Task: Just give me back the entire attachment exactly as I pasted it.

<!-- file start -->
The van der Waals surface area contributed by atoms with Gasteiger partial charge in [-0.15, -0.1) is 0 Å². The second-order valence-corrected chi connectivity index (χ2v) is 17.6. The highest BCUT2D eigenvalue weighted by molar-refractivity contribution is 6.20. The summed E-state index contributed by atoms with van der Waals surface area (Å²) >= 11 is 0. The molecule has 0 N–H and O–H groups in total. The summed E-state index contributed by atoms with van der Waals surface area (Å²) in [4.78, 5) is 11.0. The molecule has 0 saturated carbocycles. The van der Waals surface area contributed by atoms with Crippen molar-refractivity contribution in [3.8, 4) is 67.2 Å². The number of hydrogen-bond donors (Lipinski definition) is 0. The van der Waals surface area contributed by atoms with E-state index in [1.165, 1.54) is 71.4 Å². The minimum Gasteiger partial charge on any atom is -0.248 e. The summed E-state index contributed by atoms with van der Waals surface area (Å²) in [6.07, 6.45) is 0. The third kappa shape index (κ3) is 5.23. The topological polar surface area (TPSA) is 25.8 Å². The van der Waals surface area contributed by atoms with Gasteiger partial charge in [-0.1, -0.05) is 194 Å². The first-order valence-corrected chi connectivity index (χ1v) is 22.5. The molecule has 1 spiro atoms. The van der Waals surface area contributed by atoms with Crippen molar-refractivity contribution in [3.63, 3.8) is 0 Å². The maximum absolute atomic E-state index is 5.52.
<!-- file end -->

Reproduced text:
The van der Waals surface area contributed by atoms with Gasteiger partial charge in [-0.15, -0.1) is 0 Å². The second-order valence-corrected chi connectivity index (χ2v) is 17.6. The highest BCUT2D eigenvalue weighted by molar-refractivity contribution is 6.20. The summed E-state index contributed by atoms with van der Waals surface area (Å²) >= 11 is 0. The molecule has 0 N–H and O–H groups in total. The summed E-state index contributed by atoms with van der Waals surface area (Å²) in [4.78, 5) is 11.0. The molecule has 0 saturated carbocycles. The van der Waals surface area contributed by atoms with Crippen molar-refractivity contribution in [3.8, 4) is 67.2 Å². The number of hydrogen-bond donors (Lipinski definition) is 0. The van der Waals surface area contributed by atoms with E-state index in [1.165, 1.54) is 71.4 Å². The minimum Gasteiger partial charge on any atom is -0.248 e. The summed E-state index contributed by atoms with van der Waals surface area (Å²) in [6.07, 6.45) is 0. The third kappa shape index (κ3) is 5.23. The topological polar surface area (TPSA) is 25.8 Å². The van der Waals surface area contributed by atoms with Gasteiger partial charge in [-0.1, -0.05) is 194 Å². The first-order valence-corrected chi connectivity index (χ1v) is 22.5. The molecule has 1 spiro atoms. The van der Waals surface area contributed by atoms with Crippen molar-refractivity contribution in [3.63, 3.8) is 0 Å². The maximum absolute atomic E-state index is 5.52.